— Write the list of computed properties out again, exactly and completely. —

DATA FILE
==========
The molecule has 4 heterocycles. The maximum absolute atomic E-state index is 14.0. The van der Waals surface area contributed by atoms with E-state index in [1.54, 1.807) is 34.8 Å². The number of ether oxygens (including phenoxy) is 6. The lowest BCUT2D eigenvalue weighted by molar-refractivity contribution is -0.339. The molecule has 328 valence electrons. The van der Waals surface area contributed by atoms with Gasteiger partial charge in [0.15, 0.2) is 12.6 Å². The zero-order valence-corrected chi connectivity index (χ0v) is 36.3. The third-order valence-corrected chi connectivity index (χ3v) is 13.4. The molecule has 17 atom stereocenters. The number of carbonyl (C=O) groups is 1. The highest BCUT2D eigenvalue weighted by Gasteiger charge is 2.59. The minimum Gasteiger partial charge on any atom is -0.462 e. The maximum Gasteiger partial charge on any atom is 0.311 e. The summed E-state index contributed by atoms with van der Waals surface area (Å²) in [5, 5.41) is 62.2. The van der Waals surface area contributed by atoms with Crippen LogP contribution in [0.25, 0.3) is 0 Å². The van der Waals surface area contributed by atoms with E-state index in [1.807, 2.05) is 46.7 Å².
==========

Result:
The molecule has 4 heterocycles. The maximum absolute atomic E-state index is 14.0. The van der Waals surface area contributed by atoms with E-state index in [1.54, 1.807) is 34.8 Å². The number of ether oxygens (including phenoxy) is 6. The lowest BCUT2D eigenvalue weighted by molar-refractivity contribution is -0.339. The molecule has 328 valence electrons. The van der Waals surface area contributed by atoms with Gasteiger partial charge in [0.15, 0.2) is 12.6 Å². The zero-order valence-corrected chi connectivity index (χ0v) is 36.3. The third-order valence-corrected chi connectivity index (χ3v) is 13.4. The molecule has 17 atom stereocenters. The number of carbonyl (C=O) groups is 1. The highest BCUT2D eigenvalue weighted by Gasteiger charge is 2.59. The minimum Gasteiger partial charge on any atom is -0.462 e. The maximum Gasteiger partial charge on any atom is 0.311 e. The summed E-state index contributed by atoms with van der Waals surface area (Å²) in [5, 5.41) is 62.2. The van der Waals surface area contributed by atoms with Crippen LogP contribution in [0.25, 0.3) is 0 Å². The van der Waals surface area contributed by atoms with E-state index in [1.807, 2.05) is 46.7 Å².